quartzite - teaching hand specimen of a pinkish Lower Cambrian quartzite
This quartzite is from the Emigrant Pass Member of the Lower Cambrian Zabriskie Quartzite. Initially this was nearshore marine sediment that became a sandstone with compaction and lithification. Subsequent deeper burial and metamorphism produced a quartzite from that sandstone, now essentially mashed together quartz grains. The freshly broken surface of a quartzite looks grainy without individual grains being visible.
Quartzite is one of the harder metamorphic rocks. When the continental glacier, over a mile thick, planed off the rocks of what is now Wisconsin, it rode up and over the Baraboo Quartzite and was unable to remove it. Countless geology students have discovered that what the glacier could not remove is not easy for a budding geologist to remove either.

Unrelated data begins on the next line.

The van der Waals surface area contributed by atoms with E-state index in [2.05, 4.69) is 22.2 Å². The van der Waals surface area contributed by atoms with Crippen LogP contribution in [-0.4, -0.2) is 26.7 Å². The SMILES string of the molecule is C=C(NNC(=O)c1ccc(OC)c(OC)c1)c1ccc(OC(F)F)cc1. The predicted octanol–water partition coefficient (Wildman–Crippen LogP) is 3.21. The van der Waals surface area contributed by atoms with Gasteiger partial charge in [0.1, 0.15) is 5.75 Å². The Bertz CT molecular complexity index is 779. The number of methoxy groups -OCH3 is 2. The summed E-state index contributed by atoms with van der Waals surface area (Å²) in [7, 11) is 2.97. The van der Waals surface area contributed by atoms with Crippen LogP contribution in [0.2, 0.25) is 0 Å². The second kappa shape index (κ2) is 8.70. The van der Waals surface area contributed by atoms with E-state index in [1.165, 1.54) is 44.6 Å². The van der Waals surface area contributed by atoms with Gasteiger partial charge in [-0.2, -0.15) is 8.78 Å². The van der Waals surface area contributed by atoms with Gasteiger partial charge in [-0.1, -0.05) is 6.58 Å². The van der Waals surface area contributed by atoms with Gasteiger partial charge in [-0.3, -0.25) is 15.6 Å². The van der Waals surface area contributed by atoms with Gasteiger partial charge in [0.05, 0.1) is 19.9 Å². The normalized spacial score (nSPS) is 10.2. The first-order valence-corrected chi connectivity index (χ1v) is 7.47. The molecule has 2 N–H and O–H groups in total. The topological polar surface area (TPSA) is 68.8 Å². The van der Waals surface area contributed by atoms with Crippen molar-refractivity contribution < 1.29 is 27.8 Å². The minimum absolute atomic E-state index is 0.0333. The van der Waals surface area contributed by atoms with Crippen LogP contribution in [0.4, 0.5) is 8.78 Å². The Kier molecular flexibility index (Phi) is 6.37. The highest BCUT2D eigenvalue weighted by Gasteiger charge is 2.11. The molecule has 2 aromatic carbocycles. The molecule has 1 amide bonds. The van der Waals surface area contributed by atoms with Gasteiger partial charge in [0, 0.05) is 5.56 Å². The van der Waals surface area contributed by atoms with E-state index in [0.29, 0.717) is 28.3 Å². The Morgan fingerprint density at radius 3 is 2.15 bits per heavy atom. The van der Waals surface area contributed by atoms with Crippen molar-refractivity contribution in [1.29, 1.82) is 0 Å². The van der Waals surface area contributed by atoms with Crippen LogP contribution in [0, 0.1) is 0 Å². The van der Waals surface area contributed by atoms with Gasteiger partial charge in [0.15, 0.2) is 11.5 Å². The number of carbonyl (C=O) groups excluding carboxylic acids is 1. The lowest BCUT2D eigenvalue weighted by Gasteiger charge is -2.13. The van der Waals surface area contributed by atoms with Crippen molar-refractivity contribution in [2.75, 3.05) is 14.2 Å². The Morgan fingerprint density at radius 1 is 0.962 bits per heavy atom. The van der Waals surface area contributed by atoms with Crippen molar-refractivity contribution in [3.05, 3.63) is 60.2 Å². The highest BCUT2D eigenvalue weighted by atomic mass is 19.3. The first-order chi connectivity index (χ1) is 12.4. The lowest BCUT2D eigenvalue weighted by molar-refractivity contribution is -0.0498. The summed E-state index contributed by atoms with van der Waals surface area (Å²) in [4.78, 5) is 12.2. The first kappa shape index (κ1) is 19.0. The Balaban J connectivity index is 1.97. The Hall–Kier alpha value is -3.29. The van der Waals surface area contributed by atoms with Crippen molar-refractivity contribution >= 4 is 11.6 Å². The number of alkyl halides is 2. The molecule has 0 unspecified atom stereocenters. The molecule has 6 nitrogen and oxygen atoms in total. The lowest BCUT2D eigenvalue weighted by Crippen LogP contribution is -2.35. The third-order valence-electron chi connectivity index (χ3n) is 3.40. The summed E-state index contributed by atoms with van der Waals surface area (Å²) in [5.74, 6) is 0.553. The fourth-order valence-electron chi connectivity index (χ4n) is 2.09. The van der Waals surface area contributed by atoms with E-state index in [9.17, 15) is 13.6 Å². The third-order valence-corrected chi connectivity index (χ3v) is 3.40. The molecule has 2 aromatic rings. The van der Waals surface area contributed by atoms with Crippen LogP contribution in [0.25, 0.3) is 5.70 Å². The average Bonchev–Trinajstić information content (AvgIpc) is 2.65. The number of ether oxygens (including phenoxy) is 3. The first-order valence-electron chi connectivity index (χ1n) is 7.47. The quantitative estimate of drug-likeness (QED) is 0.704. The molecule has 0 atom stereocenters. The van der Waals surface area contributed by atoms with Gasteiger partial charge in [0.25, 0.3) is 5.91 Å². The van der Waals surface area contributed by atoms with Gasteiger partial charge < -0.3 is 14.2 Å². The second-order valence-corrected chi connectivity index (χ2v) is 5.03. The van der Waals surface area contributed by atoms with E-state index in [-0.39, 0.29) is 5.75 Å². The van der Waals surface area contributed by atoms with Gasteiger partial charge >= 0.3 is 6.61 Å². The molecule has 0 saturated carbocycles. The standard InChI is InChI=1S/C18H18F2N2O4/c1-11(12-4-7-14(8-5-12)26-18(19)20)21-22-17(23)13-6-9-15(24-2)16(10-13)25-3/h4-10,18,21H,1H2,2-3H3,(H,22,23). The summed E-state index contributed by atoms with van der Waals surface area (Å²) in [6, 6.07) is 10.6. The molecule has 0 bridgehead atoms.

The Zabriskie Quartzite is Lower Cambrian in age. If a rock could be pretty, this is a pretty quartzite with its pinkish hue. In Emigrant Pass just east of Death Valley, Lower Cambrian shales produce fossils of trilobites within sight of the old Spanish Trail from Santa Fe to Los Angeles. You can still follow the trail on foot through the pass and down onto the desert surface to the east.
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